The Three Mesquiteers convince a group of settlers to exchange their present property for some which, unbeknownst to our good guys, is going to be worthless. They are captured before they can warn the ranchers.
When transplanted Texan Bob Seton arrives in Lawrence, Kansas he finds much to like about the place, especially Mary McCloud, daughter of the local banker. Politics is in the air however. ... See full summary »
U.S. House Un-American Activities Committee investigators Jim McLain and Mal Baxter attempt to break up a ring of Communist Party troublemakers in Hawaii (ignoring somewhat, as do their ... See full summary »
When a stranger arrives in a western town he finds that the rancher who sent for him has been murdered. Further, most of the townsfolk seem to be at each other's throats, and the newcomer ... See full summary »
Texas cattle baron Stiles killed John Clayborn's parents ten years earlier. Now a lawyer, Clayborn tries legally to break up Stiles' water monopoly and rustling operation. When that fails he must use force.
In British colonial America, Captain Swanson's adherence to the rules results in Trader Callendar's selling to the Indians under cover of a government permit. Jim Smith won't sit still for ... See full summary »
Foreign agents are smuggling monium (a chemical used in producing poison gas) into Mexico. The three Mesquiteers bet involved when they ride to save a girl (really a government agent) on a runaway horse.
John Travers and his Indian companion Yak are after the mysterious Shadow and his gang. When Sheriff Davis is killed, Travers becomes Sheriff. Catching two gang members, he learns of the room where the gang gets their orders from behind a fake wall safe and makes plans to trap the Shadow. Written by
Maurice VanAuken <email@example.com>
Travers rides from town to recover the saddlebags riding a grey horse, and swaps horses with Yak for a bay or chestnut one. Yet the two men who follow him make no comment about this obvious change. See more »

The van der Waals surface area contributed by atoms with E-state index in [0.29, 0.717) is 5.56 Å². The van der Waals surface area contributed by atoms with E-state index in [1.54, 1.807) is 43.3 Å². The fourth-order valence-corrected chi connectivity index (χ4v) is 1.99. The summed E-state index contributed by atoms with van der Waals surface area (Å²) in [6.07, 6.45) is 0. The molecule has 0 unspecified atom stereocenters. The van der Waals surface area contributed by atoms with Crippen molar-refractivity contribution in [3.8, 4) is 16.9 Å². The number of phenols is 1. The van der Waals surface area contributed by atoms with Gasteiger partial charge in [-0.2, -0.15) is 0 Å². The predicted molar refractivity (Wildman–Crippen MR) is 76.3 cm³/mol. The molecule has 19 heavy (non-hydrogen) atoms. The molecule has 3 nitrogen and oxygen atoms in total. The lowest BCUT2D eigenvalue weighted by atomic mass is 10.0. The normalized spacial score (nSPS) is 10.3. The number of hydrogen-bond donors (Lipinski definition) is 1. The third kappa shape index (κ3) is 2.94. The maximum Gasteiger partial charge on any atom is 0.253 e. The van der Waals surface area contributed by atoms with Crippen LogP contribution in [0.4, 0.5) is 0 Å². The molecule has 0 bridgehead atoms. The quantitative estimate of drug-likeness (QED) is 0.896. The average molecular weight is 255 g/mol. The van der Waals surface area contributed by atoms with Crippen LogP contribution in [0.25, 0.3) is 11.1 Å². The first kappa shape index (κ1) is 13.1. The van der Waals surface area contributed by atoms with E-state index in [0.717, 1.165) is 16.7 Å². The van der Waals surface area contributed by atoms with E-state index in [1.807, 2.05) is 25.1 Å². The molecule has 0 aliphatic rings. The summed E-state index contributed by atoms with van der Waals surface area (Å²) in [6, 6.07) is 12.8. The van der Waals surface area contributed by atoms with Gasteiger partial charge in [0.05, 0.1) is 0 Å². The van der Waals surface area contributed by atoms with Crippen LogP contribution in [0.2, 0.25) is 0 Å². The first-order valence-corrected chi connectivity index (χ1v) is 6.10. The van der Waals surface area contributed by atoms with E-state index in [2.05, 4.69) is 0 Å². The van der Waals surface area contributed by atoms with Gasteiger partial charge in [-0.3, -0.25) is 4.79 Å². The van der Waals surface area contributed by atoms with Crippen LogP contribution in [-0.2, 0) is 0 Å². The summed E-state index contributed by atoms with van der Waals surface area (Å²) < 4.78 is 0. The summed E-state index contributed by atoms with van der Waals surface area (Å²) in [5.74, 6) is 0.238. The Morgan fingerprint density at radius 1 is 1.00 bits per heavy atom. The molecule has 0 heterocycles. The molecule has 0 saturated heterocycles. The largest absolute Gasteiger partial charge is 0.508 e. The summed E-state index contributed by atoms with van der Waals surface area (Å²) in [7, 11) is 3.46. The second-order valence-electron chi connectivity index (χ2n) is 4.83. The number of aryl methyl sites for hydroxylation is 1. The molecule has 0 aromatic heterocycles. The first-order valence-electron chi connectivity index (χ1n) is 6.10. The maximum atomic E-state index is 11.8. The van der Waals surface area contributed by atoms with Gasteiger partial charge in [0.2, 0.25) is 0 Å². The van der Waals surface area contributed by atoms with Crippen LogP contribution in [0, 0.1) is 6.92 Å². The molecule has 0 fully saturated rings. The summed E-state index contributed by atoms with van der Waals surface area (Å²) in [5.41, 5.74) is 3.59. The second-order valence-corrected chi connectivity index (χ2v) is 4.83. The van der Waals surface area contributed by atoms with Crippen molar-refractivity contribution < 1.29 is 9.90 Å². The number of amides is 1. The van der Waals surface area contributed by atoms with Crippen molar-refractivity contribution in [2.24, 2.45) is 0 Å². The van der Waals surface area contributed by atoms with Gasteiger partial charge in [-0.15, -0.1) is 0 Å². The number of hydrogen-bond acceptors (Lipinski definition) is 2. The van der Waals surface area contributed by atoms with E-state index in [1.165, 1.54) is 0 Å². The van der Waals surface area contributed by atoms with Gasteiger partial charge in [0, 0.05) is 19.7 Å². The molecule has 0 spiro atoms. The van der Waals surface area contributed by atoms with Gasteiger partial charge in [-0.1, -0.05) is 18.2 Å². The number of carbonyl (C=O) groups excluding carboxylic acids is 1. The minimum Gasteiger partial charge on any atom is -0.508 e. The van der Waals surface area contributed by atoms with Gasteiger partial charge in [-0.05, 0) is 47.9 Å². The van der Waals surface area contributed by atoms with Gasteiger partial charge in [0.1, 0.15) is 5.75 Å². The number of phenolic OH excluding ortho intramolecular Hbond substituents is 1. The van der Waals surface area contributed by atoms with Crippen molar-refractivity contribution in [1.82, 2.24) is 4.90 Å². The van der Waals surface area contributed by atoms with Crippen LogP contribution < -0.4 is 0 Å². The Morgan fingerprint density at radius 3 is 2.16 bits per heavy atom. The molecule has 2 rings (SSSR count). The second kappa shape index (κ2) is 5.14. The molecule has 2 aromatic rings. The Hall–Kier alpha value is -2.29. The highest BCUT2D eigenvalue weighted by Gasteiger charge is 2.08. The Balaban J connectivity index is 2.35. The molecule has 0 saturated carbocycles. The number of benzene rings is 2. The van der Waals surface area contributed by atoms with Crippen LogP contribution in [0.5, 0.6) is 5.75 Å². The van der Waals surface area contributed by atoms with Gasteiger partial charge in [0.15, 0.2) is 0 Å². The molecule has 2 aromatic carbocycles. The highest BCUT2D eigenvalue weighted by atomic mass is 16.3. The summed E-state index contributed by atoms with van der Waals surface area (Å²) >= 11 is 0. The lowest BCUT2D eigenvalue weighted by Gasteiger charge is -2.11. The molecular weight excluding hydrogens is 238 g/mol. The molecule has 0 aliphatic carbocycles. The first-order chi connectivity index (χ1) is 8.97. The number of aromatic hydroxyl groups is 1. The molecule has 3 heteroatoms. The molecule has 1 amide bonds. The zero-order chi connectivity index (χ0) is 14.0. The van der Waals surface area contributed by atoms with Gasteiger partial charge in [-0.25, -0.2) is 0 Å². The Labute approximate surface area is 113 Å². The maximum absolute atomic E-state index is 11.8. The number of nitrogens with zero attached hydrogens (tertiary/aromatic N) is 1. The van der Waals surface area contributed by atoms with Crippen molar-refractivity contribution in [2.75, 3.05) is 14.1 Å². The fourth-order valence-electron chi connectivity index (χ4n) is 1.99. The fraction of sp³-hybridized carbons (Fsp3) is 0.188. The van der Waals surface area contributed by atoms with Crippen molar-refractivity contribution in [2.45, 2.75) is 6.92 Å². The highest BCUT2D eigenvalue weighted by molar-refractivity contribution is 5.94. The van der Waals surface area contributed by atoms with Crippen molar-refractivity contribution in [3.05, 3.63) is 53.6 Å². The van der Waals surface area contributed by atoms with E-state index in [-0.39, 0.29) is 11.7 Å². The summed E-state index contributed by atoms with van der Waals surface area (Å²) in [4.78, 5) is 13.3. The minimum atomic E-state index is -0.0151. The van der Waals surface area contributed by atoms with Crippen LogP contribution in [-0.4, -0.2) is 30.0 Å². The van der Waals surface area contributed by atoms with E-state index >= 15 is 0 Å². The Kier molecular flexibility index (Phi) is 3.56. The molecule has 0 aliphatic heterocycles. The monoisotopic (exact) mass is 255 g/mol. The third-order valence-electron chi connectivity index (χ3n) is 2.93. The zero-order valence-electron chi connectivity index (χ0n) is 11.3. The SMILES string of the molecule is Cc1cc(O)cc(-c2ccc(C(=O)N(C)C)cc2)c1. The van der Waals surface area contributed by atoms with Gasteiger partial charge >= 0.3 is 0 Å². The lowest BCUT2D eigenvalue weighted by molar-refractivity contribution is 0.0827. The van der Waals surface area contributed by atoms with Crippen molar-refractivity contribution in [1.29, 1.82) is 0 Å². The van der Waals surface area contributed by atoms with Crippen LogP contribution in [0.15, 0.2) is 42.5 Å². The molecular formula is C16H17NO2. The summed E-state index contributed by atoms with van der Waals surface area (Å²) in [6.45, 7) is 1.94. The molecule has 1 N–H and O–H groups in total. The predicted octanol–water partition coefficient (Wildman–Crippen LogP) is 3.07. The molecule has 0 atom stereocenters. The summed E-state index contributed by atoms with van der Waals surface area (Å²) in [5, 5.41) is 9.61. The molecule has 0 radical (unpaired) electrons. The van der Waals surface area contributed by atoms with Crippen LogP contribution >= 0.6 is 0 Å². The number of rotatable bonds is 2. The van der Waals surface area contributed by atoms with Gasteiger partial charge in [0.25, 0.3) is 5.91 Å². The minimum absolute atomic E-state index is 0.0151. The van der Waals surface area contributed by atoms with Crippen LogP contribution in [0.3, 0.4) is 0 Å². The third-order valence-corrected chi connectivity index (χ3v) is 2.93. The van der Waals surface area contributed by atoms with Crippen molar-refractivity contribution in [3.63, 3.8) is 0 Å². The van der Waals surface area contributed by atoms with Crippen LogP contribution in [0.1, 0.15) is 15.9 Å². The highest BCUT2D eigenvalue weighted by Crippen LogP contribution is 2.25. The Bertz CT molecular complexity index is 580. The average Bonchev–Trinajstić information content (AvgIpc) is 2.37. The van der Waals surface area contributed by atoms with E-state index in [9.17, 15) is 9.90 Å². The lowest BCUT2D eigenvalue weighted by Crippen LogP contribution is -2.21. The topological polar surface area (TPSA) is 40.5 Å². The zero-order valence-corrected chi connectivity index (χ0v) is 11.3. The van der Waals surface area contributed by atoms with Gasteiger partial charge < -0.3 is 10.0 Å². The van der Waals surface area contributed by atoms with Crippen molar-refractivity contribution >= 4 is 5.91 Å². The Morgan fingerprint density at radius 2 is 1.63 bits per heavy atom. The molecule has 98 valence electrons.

Definitely the best of Wayne's early films, although the acting and production values were of the usual standard the plot was far more cohesive and watchable. Almost believable, too! The Lone Star Saloon in Lone Star Town also had a good part in this one.
It's pretty obvious who the baddie will turn out to be (yet again!) - you can almost hear the boos from the kids in the audience from the mid-'30's when he makes his appearance, again as a beardless two-faced sidewinder. I assume here that unlike nowadays kids back then knew the difference between good guys and bad guys and right and wrong. Yak is Tonto in here, Wayne is as dashing as always, the chases and ambushes are everything to be desired. However, I can't actually remember now Wayne actually packing a Star, if he did he didn't make the same song and dance about it as he did in Rio Bravo! And everything is corny, contrived and creaky - but I love it just the same.
As far as I'm concerned it's a very pleasant way to fill an hour. If you forced yourself to watch Star Packer and found it dreadful you certainly won't like any of Wayne's other films for Lone Star.
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